Despite their differences, the state constitution requires the governor and lawmakers to adopt a balanced budget by July 1. The constitution gives Christie the authority to certify revenues and he can delete items from the budget lawmakers send him, but he cannot make additions.

And for Christie, this year’s budget considerations come with a new wrinkle. He’s spent much of the past year laying the groundwork for an expected run for president in 2016, and his actions on the budget over the next week are sure to be closely scrutinized by potential primary opponents in an already crowded field of GOP candidates.

The budget developments also come as Christie’s office announced yesterday that state Treasurer Andrew Sidamon-Eristoff, who’s been with the second-term governor since he took office in early 2010, is stepping down at the end of the month.

Christie’s office did not respond when asked for comment on the Democrats’ budget proposal yesterday. But Republican lawmakers immediately criticized it — with some speaking out against it before the Democrats’ spending plan had even been officially released.

“Their solutions always involve raising taxes,” said Assembly Minority Leader Jon Bramnick (R-Union). “It’s bad public policy

Under the Democrats’ plan, a new income tax rate on earnings over $1 million would be established for the next four years, upping the current rate of 8.97 percent that kicks in on earnings over $500,000 to 10.75 percent on earnings over $1 million. The corporate tax rate would also be hiked from 9 percent to 10.5 percent for one year. The two changes would generate a little over $1.1 billion, according to the Democrats’ projections.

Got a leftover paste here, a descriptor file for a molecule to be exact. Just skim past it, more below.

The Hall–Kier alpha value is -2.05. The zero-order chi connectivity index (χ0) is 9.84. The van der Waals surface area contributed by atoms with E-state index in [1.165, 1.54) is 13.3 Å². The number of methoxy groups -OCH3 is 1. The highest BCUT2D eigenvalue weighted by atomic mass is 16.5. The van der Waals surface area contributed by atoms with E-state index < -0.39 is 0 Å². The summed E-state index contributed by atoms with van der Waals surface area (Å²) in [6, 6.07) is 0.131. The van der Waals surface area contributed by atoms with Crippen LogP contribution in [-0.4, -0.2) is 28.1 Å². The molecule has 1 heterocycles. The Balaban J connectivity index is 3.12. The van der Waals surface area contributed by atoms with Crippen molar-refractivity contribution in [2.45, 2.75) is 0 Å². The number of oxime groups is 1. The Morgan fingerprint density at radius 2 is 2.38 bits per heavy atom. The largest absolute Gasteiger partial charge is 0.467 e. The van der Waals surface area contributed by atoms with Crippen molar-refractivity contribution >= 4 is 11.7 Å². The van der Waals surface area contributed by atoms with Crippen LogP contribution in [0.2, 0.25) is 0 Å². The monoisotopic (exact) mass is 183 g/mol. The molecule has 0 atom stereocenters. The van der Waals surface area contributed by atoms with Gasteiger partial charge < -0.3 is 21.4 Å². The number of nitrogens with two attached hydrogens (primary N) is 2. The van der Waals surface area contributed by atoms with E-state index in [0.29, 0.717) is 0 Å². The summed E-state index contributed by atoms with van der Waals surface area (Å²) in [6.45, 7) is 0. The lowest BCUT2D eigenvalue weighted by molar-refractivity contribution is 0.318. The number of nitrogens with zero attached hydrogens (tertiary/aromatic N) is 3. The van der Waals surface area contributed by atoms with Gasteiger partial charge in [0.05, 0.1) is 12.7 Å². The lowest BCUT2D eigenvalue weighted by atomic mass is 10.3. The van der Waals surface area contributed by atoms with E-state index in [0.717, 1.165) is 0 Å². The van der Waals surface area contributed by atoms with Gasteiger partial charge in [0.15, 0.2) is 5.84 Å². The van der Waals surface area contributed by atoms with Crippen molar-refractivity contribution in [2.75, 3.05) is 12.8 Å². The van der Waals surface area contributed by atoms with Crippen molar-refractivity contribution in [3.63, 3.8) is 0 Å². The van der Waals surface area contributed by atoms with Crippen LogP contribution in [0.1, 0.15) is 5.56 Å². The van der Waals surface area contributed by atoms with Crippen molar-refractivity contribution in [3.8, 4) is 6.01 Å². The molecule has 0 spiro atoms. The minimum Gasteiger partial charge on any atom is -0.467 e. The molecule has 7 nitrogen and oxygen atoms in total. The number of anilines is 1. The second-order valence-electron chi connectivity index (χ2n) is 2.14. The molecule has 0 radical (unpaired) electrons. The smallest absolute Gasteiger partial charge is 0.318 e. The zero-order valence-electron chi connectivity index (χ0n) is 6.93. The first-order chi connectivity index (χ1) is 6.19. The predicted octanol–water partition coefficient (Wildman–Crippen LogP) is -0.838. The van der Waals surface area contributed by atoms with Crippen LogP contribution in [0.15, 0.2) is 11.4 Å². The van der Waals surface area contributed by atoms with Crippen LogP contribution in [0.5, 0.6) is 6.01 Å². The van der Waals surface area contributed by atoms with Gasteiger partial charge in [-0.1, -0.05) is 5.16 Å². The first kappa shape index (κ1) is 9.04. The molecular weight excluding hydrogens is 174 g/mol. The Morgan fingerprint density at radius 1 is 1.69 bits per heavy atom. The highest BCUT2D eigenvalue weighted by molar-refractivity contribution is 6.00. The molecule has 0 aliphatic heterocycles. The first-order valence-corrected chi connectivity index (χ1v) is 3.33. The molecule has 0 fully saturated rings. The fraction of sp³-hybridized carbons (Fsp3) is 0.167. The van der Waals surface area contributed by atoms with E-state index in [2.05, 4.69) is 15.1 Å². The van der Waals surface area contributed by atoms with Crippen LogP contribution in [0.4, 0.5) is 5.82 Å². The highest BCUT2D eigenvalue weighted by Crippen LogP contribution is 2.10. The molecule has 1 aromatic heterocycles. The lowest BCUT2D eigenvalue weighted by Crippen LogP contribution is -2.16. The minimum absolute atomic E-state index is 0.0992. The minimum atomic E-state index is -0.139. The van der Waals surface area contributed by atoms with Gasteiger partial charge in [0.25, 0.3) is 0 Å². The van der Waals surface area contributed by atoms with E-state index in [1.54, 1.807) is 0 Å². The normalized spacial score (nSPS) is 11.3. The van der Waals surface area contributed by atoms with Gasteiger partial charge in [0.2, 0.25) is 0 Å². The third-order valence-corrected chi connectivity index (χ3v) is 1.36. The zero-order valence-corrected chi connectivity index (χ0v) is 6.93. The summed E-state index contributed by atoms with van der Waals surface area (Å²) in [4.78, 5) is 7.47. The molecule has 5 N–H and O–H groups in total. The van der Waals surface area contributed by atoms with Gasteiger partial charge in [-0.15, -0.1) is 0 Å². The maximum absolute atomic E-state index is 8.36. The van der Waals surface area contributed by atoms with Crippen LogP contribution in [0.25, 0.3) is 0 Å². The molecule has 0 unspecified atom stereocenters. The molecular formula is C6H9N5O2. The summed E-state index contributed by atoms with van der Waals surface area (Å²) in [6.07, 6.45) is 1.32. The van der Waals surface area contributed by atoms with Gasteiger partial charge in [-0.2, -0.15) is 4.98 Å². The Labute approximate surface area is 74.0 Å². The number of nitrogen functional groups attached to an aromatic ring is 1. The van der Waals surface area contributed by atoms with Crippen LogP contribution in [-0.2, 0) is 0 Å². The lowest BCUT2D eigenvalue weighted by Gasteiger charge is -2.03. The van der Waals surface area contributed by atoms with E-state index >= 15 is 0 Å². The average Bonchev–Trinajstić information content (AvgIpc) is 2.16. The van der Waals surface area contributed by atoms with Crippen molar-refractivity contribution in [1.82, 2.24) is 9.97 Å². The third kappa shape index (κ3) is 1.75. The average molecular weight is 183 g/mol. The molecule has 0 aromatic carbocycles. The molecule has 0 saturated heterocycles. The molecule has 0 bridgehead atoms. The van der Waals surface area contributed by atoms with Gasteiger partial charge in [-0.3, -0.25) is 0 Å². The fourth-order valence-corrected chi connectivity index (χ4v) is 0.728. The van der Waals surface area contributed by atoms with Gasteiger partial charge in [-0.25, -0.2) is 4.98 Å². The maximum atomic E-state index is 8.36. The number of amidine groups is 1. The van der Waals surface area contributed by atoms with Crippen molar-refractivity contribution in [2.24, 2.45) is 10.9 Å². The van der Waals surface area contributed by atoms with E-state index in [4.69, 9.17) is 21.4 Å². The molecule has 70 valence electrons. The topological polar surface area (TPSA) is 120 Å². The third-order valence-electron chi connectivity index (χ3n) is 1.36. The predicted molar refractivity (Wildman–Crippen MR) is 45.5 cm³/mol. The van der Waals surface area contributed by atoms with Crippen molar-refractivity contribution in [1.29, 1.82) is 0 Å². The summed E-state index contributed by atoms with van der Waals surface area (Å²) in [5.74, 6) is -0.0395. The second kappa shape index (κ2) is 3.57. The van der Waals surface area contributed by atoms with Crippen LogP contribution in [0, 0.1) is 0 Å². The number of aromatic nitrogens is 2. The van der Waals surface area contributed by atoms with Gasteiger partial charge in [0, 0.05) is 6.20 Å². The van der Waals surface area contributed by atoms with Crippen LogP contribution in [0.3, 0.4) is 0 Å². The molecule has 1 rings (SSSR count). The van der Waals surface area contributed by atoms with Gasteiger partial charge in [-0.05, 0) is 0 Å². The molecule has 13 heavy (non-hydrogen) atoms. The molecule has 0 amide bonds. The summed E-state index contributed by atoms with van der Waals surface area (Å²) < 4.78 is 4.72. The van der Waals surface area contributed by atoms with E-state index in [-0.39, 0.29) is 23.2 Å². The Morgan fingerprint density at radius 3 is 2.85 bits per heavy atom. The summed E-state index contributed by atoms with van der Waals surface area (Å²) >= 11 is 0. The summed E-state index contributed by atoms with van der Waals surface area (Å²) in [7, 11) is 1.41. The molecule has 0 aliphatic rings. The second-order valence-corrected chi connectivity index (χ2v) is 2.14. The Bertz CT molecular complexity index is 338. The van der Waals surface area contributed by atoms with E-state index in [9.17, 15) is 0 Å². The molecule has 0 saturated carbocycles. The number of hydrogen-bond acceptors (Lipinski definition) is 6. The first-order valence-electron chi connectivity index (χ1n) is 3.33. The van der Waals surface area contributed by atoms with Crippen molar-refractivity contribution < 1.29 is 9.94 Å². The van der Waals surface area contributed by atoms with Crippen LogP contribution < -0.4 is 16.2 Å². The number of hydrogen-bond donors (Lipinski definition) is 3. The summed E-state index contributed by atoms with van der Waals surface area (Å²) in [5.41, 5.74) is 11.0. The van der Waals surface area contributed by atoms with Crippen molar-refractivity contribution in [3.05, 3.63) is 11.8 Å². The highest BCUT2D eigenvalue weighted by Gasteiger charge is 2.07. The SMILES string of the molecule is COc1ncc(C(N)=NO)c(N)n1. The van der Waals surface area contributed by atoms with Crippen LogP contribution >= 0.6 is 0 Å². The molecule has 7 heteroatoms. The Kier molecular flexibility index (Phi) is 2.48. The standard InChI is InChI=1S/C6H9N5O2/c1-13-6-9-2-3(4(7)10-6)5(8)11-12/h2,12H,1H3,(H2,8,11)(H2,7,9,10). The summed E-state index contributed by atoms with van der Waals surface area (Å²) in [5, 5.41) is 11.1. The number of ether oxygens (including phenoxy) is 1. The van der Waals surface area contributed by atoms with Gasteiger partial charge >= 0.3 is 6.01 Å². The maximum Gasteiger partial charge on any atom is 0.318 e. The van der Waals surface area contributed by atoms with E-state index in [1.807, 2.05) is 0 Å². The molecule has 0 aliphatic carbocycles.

The Democrats say the only reason they have to resort to tax increases is because Christie’s policies have not generated the economic growth that was needed to live up to promises made in a 2011 bipartisan pension-funding law that called both on the state and on public workers to increase funding to the pension system, which covers the retirements of an estimated 773,000 current and retired workers.

Christie has since gone back on the promise to increase the state funding — a decision backed by a state Supreme Court ruling released earlier this month — even as the employees have been paying more.

“The current course has led to credit downgrades and increased state debt, and is unacceptable,” said Assembly Budget Chairman Gary Schaer (D-Passaic).

The Democrats, meanwhile, are also banking on tax collections to increase during the next fiscal year by more than $400 million above the Department of Treasury’s most recent estimates. And they’ve also proposed a budgeting maneuver that would see a projected $300 million tax windfall generated during the current fiscal year applied to the larger state-pension contribution they’re planning for the next fiscal year.